March 12 marks the 100th birthday of literary legend, Jack Kerouac. Though he died in 1969, his legacy as “King of The Beats” lives on.

During his abbreviated life, Kerouac authored 14 novels, but On the Road, published in 1957, is undeniably his most popular work. Kerouac’s reputation as a literary icon grew in the decades following the book’s publication earning him a cult following that persists today. His legacy as a father of the Beat Generation (along with writer William S. Burroughs and poet Allen Ginsburg), is based largely on this seminal work. (Many Beat writers were also women, though their work has been less prominently recognized.)

Despite Kerouac’s fame and following, chronic alcoholism left him penniless in the last years of his life. By the time of his death at age 47, his estate was worthless. It was valued by the bank at the nominal sum of $1 when he died in St. Petersburg, Florida from cirrhosis of the liver. Today, it’s worth millions, and the complicated fight for his fortune more than 70 years after his death is still unresolved. It’s fraught with familial infighting, righteous desperation, and outright greed, as well as an allegedly suspect signature on Kerouac’s putative will.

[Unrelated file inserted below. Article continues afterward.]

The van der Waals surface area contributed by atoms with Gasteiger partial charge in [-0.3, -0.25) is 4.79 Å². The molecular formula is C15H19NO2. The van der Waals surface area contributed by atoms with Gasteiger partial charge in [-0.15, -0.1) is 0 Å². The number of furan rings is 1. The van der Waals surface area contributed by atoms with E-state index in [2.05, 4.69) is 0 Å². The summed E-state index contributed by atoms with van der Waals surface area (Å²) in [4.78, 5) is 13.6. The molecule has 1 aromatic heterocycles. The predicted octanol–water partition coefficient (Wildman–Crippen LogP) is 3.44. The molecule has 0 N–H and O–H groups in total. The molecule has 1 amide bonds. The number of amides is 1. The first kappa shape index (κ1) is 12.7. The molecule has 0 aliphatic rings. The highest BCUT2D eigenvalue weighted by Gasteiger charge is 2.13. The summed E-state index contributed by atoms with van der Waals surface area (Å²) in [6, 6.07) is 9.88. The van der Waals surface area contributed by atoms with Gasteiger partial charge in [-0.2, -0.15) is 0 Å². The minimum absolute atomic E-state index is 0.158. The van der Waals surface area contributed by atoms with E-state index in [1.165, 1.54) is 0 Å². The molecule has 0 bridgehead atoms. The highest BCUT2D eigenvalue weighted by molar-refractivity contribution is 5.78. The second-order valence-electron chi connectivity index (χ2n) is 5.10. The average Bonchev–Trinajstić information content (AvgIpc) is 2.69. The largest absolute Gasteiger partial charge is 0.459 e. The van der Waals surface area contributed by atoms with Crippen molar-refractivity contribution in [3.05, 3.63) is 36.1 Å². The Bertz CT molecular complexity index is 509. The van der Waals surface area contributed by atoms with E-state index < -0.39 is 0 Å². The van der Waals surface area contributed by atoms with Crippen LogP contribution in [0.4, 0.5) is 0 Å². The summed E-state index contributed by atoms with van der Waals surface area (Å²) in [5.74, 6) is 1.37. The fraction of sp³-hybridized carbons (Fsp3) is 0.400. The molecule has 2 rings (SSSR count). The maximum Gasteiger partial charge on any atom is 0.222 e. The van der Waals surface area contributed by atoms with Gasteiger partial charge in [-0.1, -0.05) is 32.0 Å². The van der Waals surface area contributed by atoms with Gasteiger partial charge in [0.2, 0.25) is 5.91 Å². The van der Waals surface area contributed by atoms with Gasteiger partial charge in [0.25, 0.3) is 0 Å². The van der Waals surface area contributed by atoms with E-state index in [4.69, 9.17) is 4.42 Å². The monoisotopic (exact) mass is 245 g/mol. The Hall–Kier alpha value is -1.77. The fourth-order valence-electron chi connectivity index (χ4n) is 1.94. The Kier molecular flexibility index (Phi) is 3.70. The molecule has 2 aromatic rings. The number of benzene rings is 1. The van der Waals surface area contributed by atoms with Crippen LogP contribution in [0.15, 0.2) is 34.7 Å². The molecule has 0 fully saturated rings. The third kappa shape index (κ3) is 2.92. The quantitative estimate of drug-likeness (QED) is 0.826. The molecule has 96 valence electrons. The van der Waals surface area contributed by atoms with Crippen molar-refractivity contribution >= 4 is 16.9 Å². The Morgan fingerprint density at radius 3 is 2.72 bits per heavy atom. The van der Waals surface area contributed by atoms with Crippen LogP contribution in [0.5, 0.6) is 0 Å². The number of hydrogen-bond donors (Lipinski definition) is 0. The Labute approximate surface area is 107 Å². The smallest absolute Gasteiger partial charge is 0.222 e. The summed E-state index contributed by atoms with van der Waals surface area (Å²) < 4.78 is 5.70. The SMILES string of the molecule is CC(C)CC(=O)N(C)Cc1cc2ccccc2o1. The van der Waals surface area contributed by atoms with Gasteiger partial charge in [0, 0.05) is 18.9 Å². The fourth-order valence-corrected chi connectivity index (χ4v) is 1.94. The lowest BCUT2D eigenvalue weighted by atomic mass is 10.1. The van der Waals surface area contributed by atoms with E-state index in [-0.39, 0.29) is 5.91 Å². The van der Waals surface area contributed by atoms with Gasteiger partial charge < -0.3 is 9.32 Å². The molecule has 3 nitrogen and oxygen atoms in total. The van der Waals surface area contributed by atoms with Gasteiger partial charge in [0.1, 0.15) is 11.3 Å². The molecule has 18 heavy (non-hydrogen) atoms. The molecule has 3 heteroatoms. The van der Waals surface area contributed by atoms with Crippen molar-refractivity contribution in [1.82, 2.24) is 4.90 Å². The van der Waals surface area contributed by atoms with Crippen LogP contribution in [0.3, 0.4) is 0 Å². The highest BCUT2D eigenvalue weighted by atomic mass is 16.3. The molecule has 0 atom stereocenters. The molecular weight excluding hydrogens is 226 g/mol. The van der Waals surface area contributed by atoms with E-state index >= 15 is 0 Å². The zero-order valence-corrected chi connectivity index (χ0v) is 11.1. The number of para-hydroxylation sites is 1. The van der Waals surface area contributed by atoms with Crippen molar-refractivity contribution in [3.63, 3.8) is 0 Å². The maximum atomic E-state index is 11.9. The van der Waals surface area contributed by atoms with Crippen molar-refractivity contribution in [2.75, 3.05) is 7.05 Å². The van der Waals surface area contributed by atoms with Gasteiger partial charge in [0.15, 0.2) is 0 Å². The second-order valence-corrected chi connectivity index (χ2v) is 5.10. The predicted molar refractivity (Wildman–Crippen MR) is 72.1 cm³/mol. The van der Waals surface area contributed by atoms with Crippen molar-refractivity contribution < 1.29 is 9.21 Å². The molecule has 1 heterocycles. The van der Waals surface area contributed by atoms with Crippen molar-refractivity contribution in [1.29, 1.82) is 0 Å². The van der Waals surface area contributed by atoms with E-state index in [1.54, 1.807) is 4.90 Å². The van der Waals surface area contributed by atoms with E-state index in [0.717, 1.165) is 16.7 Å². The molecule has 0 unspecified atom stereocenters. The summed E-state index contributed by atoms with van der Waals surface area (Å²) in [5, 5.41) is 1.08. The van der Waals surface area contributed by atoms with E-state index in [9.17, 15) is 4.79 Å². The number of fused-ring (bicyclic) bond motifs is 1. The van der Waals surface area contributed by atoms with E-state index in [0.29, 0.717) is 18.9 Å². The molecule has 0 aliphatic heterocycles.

When Jack died, he left his estate to his beloved mother Gabrielle Kerouac. She died just five years later and left her inheritance to Jack’s third wife, Stella Sampas. When Stella died in 1990, she divided the estate amongst her 5 siblings, naming the youngest brother, John, as administrator. John, a retired antiques dealer, saw the potential for profit and knew how to package Jack’s writings as the work of a literary pioneer and cultural icon. In time, Jack’s only child, Jan Kerouac, entered the fight, speaking out against John Sampas’s management of the estate and his lack of due care for her father’s work. She claimed that Gabrielle’s will was a forgery and attempted to contest it. Later, Kerouac’s destitute nephew, living in a California junkyard, got involved as well. He produced a letter, written by Jack on the day before his death, which stated his wish for the estate “to go to someone directly connected with the last drops of my direct blood line” and to “not leave a…thing to my wife’s…relatives.”

With so many players, so much mistrust, and such desperate need and greed, this will dispute is perhaps more dramatic than most, but disagreements of this sort are not uncommon, especially when so much is at stake. For the whole sordid account of the Kerouac will contest, and to trace its journey through the courts, click here. Additional reading is linked below.



  • Contesting Wills in Texas with Robert Ray To learn about will contests in general, this website and podcast are excellent resources.